What was inside you ask? An original Thomson Machine Gun, wrapped in grease paper, with spare drums. She didnt want anything for it, she just wanted it out of her closet now that her husband had passed.

Luckily, one of our officers took it upon himself to make sure this gun was never destroyed, and received the ok from the ATF to keep it in the dept, but obviously never carry on duty.

JWF III
September 19, 2008, 08:54 AM
I looked at the peace symbol in Thernlund's first link and noticed something. I am no expert on AKs by any means, but the bottom three legs of the symbol don't look like AKs to me. They have short front sights, the rear sights are of the elevator variety and mounted directly to the barrel, and there is no gas tube. My guess is they are of the Mauser variety, but without a close up it's hard to tell that. Can anyone verify that they are NOT AKs? I'd love to post a comment on the picture, and call the liberal anti exactly what he/she is, a liar. But I want to know, without a doubt, that I'm right.

Wyman

highorder
September 19, 2008, 10:17 AM
edited. I didn't have anything to add to the OP's questions.

fspitzdorf
September 19, 2008, 12:56 PM
Here's an article about the buy-back

http://www.mlive.com/kzgazette/news/index.ssf/2008/09/kalamazoo_department_of_public.html

Kalamazoo Department of Public Safety's gun amnesty buyback program is Saturday
by Rex Hall Jr. | Kalamazoo Gazette
Thursday September 18, 2008, 9:24 AM

KALAMAZOO -- No questions will be asked and police are offering money to residents who turn in guns Saturday during the Kalamazoo Department of Public Safety's Gun Amnesty Buyback Program, authorities said.

The event will be held from 1 to 6 p.m. at Public Safety's Training Division, 116 W. Cedar St. For residents who can't get to the training site, Public Safety officers will be available to pick up items at residents' homes.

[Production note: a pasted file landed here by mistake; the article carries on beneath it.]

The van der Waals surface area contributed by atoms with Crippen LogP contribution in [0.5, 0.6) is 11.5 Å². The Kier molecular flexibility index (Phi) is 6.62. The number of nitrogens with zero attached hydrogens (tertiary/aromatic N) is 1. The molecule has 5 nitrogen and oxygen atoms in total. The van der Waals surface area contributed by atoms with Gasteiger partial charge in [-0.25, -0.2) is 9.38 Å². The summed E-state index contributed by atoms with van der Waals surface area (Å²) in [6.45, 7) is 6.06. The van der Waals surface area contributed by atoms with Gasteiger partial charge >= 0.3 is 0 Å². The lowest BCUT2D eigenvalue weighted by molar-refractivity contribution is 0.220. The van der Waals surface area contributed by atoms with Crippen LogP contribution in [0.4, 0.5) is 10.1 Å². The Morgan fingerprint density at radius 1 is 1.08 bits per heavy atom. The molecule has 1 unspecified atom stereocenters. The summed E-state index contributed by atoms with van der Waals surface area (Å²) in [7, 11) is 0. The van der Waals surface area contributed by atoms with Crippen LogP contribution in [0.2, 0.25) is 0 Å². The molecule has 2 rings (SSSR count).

Residents can turn in weapons, ammunition and explosives to the department without penalty, a news release said. The items will be destroyed.

Police are offering $25 for nonworking single-shot firearms and .22-caliber firearms; $50 for working handguns and multiple-shot long guns; $75 for handguns that hold 10 or more rounds; and $100 for assault weapons.

Police ask that residents place unloaded guns, ammunition and explosives in containers before bringing them to the training facility. Containers holding weapons should be placed in the trunks of vehicles, separate from ammunition, the news release said.

At the training center, police said, residents should inform a Public Safety officer that they have weapons to turn in, and the officer will remove them from their vehicles.

Erik Jensen
September 19, 2008, 03:14 PM
I gotta say, $100 for an actual assault weapon is pretty cheap. heck, the tax stamp alone costs twice that!






(sarcasm, of course..)

Shadowangel
September 19, 2008, 03:33 PM
Quote:
After Heath Maddox's father died unexpectedly in 2006, Maddox was clearing out his dad's belongings when he found a surprise: a U.S. military-issued .45-caliber handgun wrapped in a towel and tucked into a kitchen drawer.

Maddox vaguely recalled a story about his grandfather owning the gun, but he wasn't sure why, or how, it turned up in his father's kitchen.

Yet on a recent Friday evening, two years after the discovery, Maddox stood inside artist John Ricker's San Francisco studio, ready to smash the gun flat with a sledgehammer.

"My uncle wanted to keep it in the family," said Maddox, a planner in the city's transportation agency, before he delivered the first blow. "But I knew about John and what he does with guns. ... I wanted it destroyed."



Some people are just inhuman.


Ugh.. that makes me sick, too. That gun had been passed down through the generations until he got ahold of it and destroyed it. That is such a waste.

bogie
September 19, 2008, 03:42 PM
You know, that was an idea...

Run a classified ad - "Gun Buy Back - Federally Licensed Firearms Disposal Expert - will come to your house or business" and see how it does...

RPCVYemen
September 19, 2008, 03:51 PM